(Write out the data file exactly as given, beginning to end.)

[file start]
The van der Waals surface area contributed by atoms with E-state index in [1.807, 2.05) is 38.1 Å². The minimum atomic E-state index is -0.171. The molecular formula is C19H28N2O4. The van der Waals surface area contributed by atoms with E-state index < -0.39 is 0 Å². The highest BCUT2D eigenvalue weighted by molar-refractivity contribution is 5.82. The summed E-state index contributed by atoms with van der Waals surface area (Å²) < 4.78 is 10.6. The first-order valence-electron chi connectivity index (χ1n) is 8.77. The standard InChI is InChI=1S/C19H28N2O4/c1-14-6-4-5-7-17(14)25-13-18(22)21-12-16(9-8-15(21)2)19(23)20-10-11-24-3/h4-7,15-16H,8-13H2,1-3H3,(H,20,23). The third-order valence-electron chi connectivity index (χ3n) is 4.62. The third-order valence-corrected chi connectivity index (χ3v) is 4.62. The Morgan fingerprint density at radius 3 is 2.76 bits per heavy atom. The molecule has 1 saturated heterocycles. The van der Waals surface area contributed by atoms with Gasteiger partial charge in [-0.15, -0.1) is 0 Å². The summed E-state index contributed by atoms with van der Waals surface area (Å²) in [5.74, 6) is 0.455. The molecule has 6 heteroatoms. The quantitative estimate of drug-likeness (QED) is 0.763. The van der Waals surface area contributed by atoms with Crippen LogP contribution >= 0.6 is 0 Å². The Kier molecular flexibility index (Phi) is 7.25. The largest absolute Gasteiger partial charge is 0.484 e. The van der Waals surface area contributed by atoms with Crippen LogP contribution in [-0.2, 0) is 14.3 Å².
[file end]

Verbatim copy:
The van der Waals surface area contributed by atoms with E-state index in [1.807, 2.05) is 38.1 Å². The minimum atomic E-state index is -0.171. The molecular formula is C19H28N2O4. The van der Waals surface area contributed by atoms with E-state index < -0.39 is 0 Å². The highest BCUT2D eigenvalue weighted by molar-refractivity contribution is 5.82. The summed E-state index contributed by atoms with van der Waals surface area (Å²) < 4.78 is 10.6. The first-order valence-electron chi connectivity index (χ1n) is 8.77. The standard InChI is InChI=1S/C19H28N2O4/c1-14-6-4-5-7-17(14)25-13-18(22)21-12-16(9-8-15(21)2)19(23)20-10-11-24-3/h4-7,15-16H,8-13H2,1-3H3,(H,20,23). The third-order valence-electron chi connectivity index (χ3n) is 4.62. The third-order valence-corrected chi connectivity index (χ3v) is 4.62. The Morgan fingerprint density at radius 3 is 2.76 bits per heavy atom. The molecule has 1 saturated heterocycles. The van der Waals surface area contributed by atoms with Gasteiger partial charge in [-0.15, -0.1) is 0 Å². The summed E-state index contributed by atoms with van der Waals surface area (Å²) in [5.74, 6) is 0.455. The molecule has 6 heteroatoms. The quantitative estimate of drug-likeness (QED) is 0.763. The van der Waals surface area contributed by atoms with Crippen LogP contribution >= 0.6 is 0 Å². The Kier molecular flexibility index (Phi) is 7.25. The largest absolute Gasteiger partial charge is 0.484 e. The van der Waals surface area contributed by atoms with Crippen LogP contribution in [-0.2, 0) is 14.3 Å².